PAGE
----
And then in the 80's AIDS hit our community. Not the lesbians, we're the lowest at risk group there is. But between our gay brothers the disease quickly became a plague. Within one year I buried three friends, and knew of four others that had HIV - at that point a clear, almost immediate death sentence.

And they suffered. Many were estranged from their families, and had no support there. Some became social pariahs, cast away from workplace, friendships, neighborhoods. Some were turned away by their own friends and lovers in sheer fear of contact with the loathsome disease. For awhile, hospitals were free to turn AIDS patients away, and they did. Many were left to suffer alone, with no one to help as the horrible sickness ravaged them and killed them.

That's when the lesbians stepped in. We had to, no one else was taking care of these men whom we recognized as brothers, no matter how they still treated women. They were dying in disgrace, unloved and alone - and no one deserves that. So one by one we started caring for these men, washing their diseased bodies, cleaning their infectious messes, taking chances with a disease that no one understood at all at the time.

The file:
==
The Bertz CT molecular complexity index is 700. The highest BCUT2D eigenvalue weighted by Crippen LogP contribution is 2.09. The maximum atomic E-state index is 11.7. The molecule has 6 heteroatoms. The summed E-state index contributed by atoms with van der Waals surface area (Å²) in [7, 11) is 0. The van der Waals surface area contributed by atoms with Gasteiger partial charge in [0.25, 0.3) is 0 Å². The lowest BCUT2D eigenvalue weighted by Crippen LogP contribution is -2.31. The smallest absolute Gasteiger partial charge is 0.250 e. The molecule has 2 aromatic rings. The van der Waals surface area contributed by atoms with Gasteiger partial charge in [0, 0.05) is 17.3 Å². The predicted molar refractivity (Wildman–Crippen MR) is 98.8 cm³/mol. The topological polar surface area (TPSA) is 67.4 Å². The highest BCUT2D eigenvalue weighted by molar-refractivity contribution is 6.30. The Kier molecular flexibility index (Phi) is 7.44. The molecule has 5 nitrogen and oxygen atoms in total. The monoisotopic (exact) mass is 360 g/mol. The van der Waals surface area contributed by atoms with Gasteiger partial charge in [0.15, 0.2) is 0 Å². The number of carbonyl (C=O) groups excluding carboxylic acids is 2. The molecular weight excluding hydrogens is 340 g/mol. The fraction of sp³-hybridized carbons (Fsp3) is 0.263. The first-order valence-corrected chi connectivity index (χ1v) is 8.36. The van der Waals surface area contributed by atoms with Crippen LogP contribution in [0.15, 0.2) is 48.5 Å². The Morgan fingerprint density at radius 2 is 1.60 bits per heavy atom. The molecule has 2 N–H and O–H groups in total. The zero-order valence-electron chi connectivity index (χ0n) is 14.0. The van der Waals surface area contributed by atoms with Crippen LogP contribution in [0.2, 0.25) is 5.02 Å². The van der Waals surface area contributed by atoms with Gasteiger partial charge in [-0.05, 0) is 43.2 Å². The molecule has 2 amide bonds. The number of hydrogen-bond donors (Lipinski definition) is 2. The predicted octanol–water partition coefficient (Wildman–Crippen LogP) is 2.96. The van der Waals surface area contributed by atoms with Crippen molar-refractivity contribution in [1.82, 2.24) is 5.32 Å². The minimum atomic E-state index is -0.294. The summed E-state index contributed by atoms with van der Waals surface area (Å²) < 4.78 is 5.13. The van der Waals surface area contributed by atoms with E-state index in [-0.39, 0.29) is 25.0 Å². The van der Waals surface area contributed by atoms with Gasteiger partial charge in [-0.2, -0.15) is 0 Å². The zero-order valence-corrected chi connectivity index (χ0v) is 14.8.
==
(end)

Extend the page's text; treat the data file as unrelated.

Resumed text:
We cooked and brought them meals, cared for their pets when they no longer could, and got them into hospitals where they could die with a modicum of dignity. We stood by their sides, holding their hands to let them know they were not alone as they died. And we buried them, mourning the losses that mounted so horrifically for so long.

The men that survived, the ones that escaped the disease altogether or have found a cocktail of drugs that keeps them relatively healthy, began to refer to our group, our family, as LGBT. They put the lesbians first to recognize our efforts to provide them with family when no one else would. And only the most ignorant, or very young, among us refer to us in the old fashioned way.

Which explains the change that has confused so very many well meaning heterosexuals.
Andrew P.
user 8531059
Inver Grove Heights, MN
Post #: 1
Hi everyone, I'm Andrew Post and new to MinnSpec.

I write mostly in the sci-fi genre, sticking pretty closely to the cyberpunk genre. My first novel, Knuckleduster, is due out March, 2013 through Medallion Press. The blurb: